As if those two shortcomings weren't bad enough, there were two arguably even bigger issues with Sony's system. At the time Sony announced the PS3 to the world, they were in the midst of a legal dispute over the vibration technology in their controllers. As a result, the PS3 ended up having to launch without it. At that point in time, vibration had already been an industry standard for nearly two generations and was utilized with both the PS1 and PS2. More importantly, the previous year's Xbox 360 had it (and even the upcoming Nintendo Wii was advertising it). Sony was eventually able to settle the dispute and release a vibration controller for their new system, but not until almost a year and a half after the PS3 had already been released.
Finally, the most egregious error Sony made was with the price. Whereas the 360 was competitively priced, the PlayStation 3 was anything but. Questionable design decisions, such as their risky gamble to go with their expensive new (and not yet industry standard at the time) proprietary Blu-ray disc format, as well as the inclusion of additional internal hardware to enable backward compatibility for PlayStation 2 games, drove production costs through the roof. This resulted in a significant price disparity between the PlayStation 3 and the Xbox 360, to the tune of 125 to 200%, depending on which models you were comparing. This means that in some cases Sony was asking for twice as much money as the competition, for a system that, to many gamers, was an arguably inferior offering.
Thankfully, despite these regrettable decisions, Sony was eventually able to turn the system's fortunes around. Shortly before correcting their embarrassing lack of a basic vibration controller, Sony pursued an aggressive (and costly) campaign to ensure that their Blu-ray technology did in fact become the industry standard. Then, starting in 2007, Sony also began selling PS3s with revised hardware configurations (such as the lack of an ability to read PS2 discs) in order to bring costs down. All of these measures together, in addition to the ever-increasing strength of exclusives available for the console, managed to change the PlayStation 3's reputation from a largely unnecessary exercise in extravagance to a genuinely compelling and competitive entertainment machine.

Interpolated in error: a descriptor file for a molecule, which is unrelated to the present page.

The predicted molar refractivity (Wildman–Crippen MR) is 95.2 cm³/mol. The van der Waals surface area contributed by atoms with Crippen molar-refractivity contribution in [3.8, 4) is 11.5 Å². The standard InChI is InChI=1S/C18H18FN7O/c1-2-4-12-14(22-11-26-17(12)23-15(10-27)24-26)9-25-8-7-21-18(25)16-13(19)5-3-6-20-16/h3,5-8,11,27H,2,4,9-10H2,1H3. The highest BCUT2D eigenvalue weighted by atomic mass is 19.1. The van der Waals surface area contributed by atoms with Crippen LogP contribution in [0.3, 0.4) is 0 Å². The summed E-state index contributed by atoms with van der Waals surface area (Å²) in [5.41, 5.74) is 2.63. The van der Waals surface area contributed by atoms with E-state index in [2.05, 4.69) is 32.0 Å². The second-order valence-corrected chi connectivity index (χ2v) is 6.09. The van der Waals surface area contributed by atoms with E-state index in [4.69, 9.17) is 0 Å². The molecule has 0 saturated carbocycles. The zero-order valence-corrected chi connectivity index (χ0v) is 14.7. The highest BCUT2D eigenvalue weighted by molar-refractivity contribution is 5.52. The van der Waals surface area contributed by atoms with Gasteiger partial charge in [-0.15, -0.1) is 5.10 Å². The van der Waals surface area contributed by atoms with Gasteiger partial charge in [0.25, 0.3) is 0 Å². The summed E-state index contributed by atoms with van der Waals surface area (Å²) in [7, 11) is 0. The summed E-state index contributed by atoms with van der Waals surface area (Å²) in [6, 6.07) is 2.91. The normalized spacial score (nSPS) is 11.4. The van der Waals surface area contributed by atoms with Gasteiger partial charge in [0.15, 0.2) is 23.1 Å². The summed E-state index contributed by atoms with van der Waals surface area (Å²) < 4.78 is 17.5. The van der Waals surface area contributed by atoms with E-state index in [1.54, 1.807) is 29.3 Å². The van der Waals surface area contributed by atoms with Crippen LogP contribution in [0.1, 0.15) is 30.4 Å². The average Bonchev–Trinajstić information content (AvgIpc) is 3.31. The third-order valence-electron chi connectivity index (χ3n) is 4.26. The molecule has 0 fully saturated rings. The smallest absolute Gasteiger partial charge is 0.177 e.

That library, in particular, is what we're here to talk about. And while it was a bit difficult to limit this list to just these 12, it's hard to argue that they're not all fantastic titles. So without further ado, here are 12 of the very best reasons to have owned a PlayStation 3:Read more
AAA gaming seems to be in a rut of making perfect protagonists. That is: body perfect men in their prime who can shoot guns and wield swords and do all kinds of crazy stuff. Most of these men don't have an inkling of self-doubt. Once they set themselves on a course, they follow through with nary a second thought.
There are no Mario's or Guybrush Threepwood's. In other words, there are very few actual human beings with flaws who aren't Adonis-type men. And that, I believe is a problem. Read more
I've felt a great disturbance in the PlayStation Store; as if millions of wallets cried out in terror, and were suddenly silenced. There's a LOT of great stuff to choose from this week! Transformers: Devastation, Disgaea 5, Rock Band 4, Uncharted: The Nathan Drake Collection, and Dengeki Bunko: Fighting Climax all look to be must-have titles. If you had to narrow it down to just one, though? Transformers. All the way.
Transformers: Devastation is Transformers done right. Done the way it was always meant to be (and by PlatinumGames, no less). I mean, for God's sake, just look at that image above and tell me you aren't immediately going to drop everything to go get it!
That's what I thought. Autobots...Roll out! (And proceed further to see more of this week's new releases.)